Today we’re excited to introduce the Immerse Framework, a toolkit of building blocks for creating interactive and multi-user virtual environments. New users can quickly bring their projects to life with interactivity without writing a single line of code, while advanced users can easily extend Immerse with a limitless range of functionality. Immerse can save developers thousands of dollars and months of time they would otherwise spend building these same elements from scratch.
Almost three decades before Building Information Modeling (BIM) would go mainstream, the term “Virtual Building” was used in the earliest implementation of BIM through Graphisoft’s ArchiCAD debut in 1987. Since then, the concept hasn’t changed, but visualization technology has advanced to the point where designers, engineers, contractors, and building owners can become so immersed in the virtual building model that they feel as if they’re actually there. Technologies like the Unity3D game engine and the new $300 Oculus Rift virtual reality headset are making it possible.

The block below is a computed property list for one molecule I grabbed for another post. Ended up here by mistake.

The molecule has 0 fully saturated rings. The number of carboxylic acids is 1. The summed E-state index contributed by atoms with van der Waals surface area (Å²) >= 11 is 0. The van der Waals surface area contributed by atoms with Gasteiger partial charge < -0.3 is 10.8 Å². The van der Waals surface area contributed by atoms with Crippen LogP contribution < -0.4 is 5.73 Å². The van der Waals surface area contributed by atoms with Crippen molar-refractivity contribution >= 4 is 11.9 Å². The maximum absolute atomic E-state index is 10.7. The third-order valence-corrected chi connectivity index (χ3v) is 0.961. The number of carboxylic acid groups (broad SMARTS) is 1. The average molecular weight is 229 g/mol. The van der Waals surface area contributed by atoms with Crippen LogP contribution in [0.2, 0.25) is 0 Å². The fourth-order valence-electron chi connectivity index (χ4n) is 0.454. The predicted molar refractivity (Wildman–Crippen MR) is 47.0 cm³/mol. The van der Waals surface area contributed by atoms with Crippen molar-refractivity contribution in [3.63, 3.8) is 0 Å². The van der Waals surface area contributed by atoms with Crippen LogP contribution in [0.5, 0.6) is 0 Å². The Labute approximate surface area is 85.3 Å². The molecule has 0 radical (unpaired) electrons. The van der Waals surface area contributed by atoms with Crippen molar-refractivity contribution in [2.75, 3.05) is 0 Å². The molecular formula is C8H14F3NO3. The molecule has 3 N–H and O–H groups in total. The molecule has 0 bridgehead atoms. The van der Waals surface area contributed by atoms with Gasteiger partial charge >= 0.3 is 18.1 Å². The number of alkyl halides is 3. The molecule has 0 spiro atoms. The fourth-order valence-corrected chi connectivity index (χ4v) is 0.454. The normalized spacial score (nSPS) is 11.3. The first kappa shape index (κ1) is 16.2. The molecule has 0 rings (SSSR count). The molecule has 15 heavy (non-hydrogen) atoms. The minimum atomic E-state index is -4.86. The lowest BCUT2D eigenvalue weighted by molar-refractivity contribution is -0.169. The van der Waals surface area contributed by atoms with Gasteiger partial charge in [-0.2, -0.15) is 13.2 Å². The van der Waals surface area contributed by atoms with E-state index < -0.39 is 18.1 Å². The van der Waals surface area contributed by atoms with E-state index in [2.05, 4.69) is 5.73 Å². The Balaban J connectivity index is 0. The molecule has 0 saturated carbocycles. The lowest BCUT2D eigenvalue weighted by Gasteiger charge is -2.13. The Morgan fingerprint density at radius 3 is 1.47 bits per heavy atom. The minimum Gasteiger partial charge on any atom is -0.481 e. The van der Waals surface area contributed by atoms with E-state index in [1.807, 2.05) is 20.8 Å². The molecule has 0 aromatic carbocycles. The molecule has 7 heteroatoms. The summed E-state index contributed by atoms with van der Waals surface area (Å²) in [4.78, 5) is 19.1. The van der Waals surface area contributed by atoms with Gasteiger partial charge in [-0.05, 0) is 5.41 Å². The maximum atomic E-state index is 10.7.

These are just a few areas we’ve discovered to be opportunities we need to continue working on while developing architectural visualization projects for the Oculus Rift.
The AEC Hackathon is upon us, and if you’re an AEC geek reading this post, you need to drop everything and book tickets to San Francisco for November 8th through the 10th. No, seriously. Go do it. Now!
Oculus Rift demo download link! We’re hard at work ironing out the pipeline and workflow between Revit and Unity3D, publishing real-time architectural visualization projects that can be accessed on a simple web browser. Being able to publish the same build out to Oculus Rift is the icing on the virtual cake, where we can explore designs in immersive 3D.
Unity3D has proven to be a truly powerful and game-changing technology in architectural visualization. This tutorial eBook is designed to introduce you to many of the concepts, tools and best practices recommended for creating real-time applications.
The technologies and demand for realtime 3D visualization in architectural design and urban planning will almost certainly be commonplace in the years ahead, but realizing the full breadth of what is possible when realtime 3D is combined with multi-user, online user-generated environments will require a paradigm shift.